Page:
Classification and Regression Trees and Forests
December 9 & 10

Prof. Wei-Yin Loh, Department of Statistics, University of Wisconsin, Madison

Classification and regression trees are essential tools for data mining, machine learning, and statistical data analysis. This year marks the 50th anniversary of the publication of the first journal article on the subject. In a classification or regression tree model, the data and sample space are split into two or more partitions and a simple statistical model is fitted to each of them. The model is intuitive to interpret because the partitions can be displayed as a decision tree. Besides, the models often possess prediction accuracy as good as or better than that of linear discriminant analysis and linear regression. This course reviews the major techniques and discusses their relative strengths, weaknesses, capabilities, and computational requirements. Extensions to ensemble procedures, such as bagging and random forest, are included. Concepts are explained with examples from business, industry, science, and engineering.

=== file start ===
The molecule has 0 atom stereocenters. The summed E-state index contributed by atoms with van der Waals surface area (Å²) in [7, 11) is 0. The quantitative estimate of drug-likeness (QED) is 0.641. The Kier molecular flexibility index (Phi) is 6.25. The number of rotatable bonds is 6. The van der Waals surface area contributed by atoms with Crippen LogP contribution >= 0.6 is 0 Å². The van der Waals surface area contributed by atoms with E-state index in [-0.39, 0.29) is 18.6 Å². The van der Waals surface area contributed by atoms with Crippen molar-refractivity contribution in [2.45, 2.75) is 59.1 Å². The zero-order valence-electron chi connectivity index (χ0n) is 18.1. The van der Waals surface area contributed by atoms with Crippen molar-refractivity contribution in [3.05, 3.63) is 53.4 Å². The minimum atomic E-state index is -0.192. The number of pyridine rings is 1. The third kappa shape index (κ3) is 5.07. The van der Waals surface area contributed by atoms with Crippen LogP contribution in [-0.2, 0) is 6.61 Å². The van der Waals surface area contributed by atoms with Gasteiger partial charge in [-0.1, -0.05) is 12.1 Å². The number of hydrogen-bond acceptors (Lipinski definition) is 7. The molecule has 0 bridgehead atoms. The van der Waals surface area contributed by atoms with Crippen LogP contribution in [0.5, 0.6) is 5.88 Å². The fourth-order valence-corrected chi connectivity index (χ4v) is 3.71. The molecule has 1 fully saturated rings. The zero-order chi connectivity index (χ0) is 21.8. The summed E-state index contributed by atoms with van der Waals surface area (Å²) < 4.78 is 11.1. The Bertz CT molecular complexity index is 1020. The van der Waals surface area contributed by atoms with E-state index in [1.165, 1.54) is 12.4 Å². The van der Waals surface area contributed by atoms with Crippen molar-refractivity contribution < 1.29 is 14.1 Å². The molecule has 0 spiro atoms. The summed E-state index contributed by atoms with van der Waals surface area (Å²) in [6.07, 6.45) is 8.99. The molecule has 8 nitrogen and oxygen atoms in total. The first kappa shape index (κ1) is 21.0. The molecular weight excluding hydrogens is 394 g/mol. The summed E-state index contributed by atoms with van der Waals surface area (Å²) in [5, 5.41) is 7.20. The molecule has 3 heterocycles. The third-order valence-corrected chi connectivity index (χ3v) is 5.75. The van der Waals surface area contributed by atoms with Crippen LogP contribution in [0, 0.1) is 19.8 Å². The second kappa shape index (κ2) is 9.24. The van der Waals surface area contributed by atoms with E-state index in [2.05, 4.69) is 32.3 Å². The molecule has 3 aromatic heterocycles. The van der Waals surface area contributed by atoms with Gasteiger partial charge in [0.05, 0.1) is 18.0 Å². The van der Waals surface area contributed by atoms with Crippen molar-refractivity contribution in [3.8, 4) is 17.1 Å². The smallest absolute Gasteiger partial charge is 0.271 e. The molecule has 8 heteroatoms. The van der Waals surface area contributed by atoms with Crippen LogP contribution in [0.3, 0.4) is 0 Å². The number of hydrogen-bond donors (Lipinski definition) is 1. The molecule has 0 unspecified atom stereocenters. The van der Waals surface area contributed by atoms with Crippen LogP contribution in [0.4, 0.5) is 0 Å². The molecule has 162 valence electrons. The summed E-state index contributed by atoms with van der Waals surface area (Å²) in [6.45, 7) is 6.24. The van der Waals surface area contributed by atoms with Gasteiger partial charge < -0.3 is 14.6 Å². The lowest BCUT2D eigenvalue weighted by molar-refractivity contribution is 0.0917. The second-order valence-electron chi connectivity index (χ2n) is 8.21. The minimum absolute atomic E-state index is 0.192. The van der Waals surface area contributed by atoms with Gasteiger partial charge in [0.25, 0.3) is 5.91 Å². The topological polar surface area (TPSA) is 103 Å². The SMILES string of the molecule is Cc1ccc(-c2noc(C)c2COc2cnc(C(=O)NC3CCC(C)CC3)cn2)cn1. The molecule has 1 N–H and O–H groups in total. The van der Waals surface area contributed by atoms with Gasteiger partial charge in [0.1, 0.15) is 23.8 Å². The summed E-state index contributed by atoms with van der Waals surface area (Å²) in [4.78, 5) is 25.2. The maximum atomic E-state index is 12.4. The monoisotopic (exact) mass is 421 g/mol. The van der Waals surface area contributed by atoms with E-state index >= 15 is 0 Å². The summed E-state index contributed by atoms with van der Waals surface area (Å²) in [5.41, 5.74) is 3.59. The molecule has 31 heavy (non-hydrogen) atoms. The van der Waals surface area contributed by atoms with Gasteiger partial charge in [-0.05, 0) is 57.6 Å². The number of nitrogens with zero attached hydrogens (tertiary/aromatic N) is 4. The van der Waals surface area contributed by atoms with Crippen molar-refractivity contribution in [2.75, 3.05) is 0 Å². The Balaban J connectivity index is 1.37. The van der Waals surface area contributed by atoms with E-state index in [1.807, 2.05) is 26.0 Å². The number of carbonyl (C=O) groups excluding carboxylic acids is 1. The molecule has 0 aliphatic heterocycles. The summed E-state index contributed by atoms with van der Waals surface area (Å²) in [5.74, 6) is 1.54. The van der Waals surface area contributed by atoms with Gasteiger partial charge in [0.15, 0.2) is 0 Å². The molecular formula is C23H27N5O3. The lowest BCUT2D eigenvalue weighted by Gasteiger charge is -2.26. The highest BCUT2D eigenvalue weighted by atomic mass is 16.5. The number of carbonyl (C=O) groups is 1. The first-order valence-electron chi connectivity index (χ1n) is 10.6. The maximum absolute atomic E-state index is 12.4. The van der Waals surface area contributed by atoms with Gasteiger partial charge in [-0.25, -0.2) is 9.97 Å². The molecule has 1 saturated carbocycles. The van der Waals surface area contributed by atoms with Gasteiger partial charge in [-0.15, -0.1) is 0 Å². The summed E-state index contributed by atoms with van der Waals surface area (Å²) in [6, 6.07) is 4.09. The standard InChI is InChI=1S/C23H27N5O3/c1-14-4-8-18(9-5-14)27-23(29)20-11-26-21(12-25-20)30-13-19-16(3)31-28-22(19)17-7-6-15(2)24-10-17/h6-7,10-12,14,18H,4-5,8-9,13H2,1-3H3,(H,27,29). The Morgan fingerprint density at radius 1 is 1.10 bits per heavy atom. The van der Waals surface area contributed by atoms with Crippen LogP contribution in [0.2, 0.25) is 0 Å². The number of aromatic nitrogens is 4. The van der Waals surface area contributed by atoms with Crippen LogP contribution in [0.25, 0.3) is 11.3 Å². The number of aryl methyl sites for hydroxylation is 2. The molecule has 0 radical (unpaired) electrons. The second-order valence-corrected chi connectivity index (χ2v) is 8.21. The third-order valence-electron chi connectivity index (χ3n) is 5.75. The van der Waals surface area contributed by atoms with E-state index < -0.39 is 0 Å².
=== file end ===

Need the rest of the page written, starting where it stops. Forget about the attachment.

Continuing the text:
Special emphasis is given to the instructor’s GUIDE algorithm ( For classification, GUIDE can construct decision trees with nonparametric models, such as nearest neighbor and kernel discrimination, in the nodes. For regression, GUIDE can use least squares, least median of squares, quantile, Poisson, and proportional hazards loss functions and apply them to univariate, multivariate, longitudinal, and censored response data. If time permits, instruction on the use of GUIDE and other free software will be given.

For a brief review of the subject, see Loh, W.-Y. (2011). “Classification and regression trees.” Wiley Interdisciplinary Reviews: Data Mining and Knowledge Discovery, 1, 14-23. (
For a list of sample applications in the scientific literature, see

Course Notes

This short course is included in all conference registration plans except the one-day attendance.


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